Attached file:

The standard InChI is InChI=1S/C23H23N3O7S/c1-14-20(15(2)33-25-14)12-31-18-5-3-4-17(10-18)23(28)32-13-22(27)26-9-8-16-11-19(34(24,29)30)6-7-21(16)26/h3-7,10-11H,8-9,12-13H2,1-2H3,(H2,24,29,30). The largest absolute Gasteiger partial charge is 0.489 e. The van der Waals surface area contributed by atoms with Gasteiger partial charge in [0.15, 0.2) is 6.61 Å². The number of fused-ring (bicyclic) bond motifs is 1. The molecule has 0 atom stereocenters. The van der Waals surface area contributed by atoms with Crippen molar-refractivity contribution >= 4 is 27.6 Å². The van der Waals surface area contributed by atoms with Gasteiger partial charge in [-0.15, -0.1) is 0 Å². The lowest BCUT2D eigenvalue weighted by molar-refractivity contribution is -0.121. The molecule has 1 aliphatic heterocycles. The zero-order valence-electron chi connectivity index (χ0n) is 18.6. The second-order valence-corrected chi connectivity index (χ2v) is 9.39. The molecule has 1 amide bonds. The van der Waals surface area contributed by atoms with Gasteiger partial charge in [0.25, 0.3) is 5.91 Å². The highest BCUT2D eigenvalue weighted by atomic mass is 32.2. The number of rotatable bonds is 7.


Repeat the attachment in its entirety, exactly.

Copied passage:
The standard InChI is InChI=1S/C23H23N3O7S/c1-14-20(15(2)33-25-14)12-31-18-5-3-4-17(10-18)23(28)32-13-22(27)26-9-8-16-11-19(34(24,29)30)6-7-21(16)26/h3-7,10-11H,8-9,12-13H2,1-2H3,(H2,24,29,30). The largest absolute Gasteiger partial charge is 0.489 e. The van der Waals surface area contributed by atoms with Gasteiger partial charge in [0.15, 0.2) is 6.61 Å². The number of fused-ring (bicyclic) bond motifs is 1. The molecule has 0 atom stereocenters. The van der Waals surface area contributed by atoms with Crippen molar-refractivity contribution >= 4 is 27.6 Å². The van der Waals surface area contributed by atoms with Gasteiger partial charge in [-0.15, -0.1) is 0 Å². The lowest BCUT2D eigenvalue weighted by molar-refractivity contribution is -0.121. The molecule has 1 aliphatic heterocycles. The zero-order valence-electron chi connectivity index (χ0n) is 18.6. The second-order valence-corrected chi connectivity index (χ2v) is 9.39. The molecule has 1 amide bonds. The van der Waals surface area contributed by atoms with Gasteiger partial charge in [0.25, 0.3) is 5.91 Å². The highest BCUT2D eigenvalue weighted by atomic mass is 32.2. The number of rotatable bonds is 7.